LIRR seeks board approval to award a non-competitive Inter-Governmental lease agreement with Maryland Transit
Administration ("Maryland-TA"), a modal division of the Maryland Department of Transportation, for the lease of
between 8-2 l passenger coach cars in the Not to Exceed amount of $ 4, 159, 700 covering a three year term (one year
base plus two one-year options). These cars will be put into service during the summer months, in order to increase
overall seating capacity on the Montauk branch.
Pursuant to an extensive direct outreach of regional commuter railroads, LIRR located this equipment , performed
inspection and testing, and determined it to be compliant with FRA 49 CFR, operational and in good condition, having
come off of lease to Southeastern Pennsylvania Transportation Authority ("SEPT A") earlier this year. Due to the
compatibility of this equipment with LIRR's infrastructure, only minor wiring adjustments (i.e. modifications to the
speed settings, boards and components) will be required in order to run with Diesel Electric ("DE")/Dual Mode ("OM")
locomotives. LIRR plans to modify cab cars to operate on the head end, adding 8 cars to service in the first year and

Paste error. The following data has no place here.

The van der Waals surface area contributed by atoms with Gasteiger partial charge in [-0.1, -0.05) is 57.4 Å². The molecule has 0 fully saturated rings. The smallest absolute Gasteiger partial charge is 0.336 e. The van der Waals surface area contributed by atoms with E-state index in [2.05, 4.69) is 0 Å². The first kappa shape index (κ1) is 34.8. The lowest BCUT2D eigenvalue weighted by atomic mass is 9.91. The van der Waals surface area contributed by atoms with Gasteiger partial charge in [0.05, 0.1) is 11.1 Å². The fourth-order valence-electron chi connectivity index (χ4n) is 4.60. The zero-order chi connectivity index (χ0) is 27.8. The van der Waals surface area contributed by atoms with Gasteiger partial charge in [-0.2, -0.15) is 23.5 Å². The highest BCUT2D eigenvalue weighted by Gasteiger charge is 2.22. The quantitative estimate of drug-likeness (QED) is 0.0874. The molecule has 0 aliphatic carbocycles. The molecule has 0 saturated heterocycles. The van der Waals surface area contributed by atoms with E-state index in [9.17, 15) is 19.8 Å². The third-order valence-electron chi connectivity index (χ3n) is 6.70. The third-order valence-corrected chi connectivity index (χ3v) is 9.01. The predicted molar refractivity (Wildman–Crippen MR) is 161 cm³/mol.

increasing the number of cars to be leased to a maximum of twenty one in option years 2018 and 2019. MTA will
provide training to LIRR train operators, maintenance personnel as well as to a LIRR Trainer in order to ensure proper
operation, maintenance and troubleshooting practices are followed and ordinary repairs are performed responsibly.
Under the agreement, LIRR is responsible for all routine repairs and maintenance, in accordance with the original
equipment manufacturer's standards, including normal running repairs. LIRR will order any required specialized parts
from Maryland-TA and MTA will transport and invoice LIRR for the cost of parts at the end of the term.
Leasing this equipment is cost effective as it enables LIRR to meet the demand of its seasonal customers, while avoiding
long term fleet investments under current budgetary constraints. Leasing also affords LIRR time to re-assess long term
fleet needs, deferring to such time that the diesel fleet is ready for replacement, and until such time that other initiatives
impacting future capacity (ESA, Main Line Second Track and Main Line Expansion and ) are implemented.
MT A's lease price of $15,570 per car per month, is fair and reasonable based on their certification that they are offering
their "Most Favored Customer" rate and the same rate charged to SEPTA and AMTRAK earlier this year. Option years
reflect a 0% escalation factor. Also included in this request is $1,000/month per car for spare parts, which will be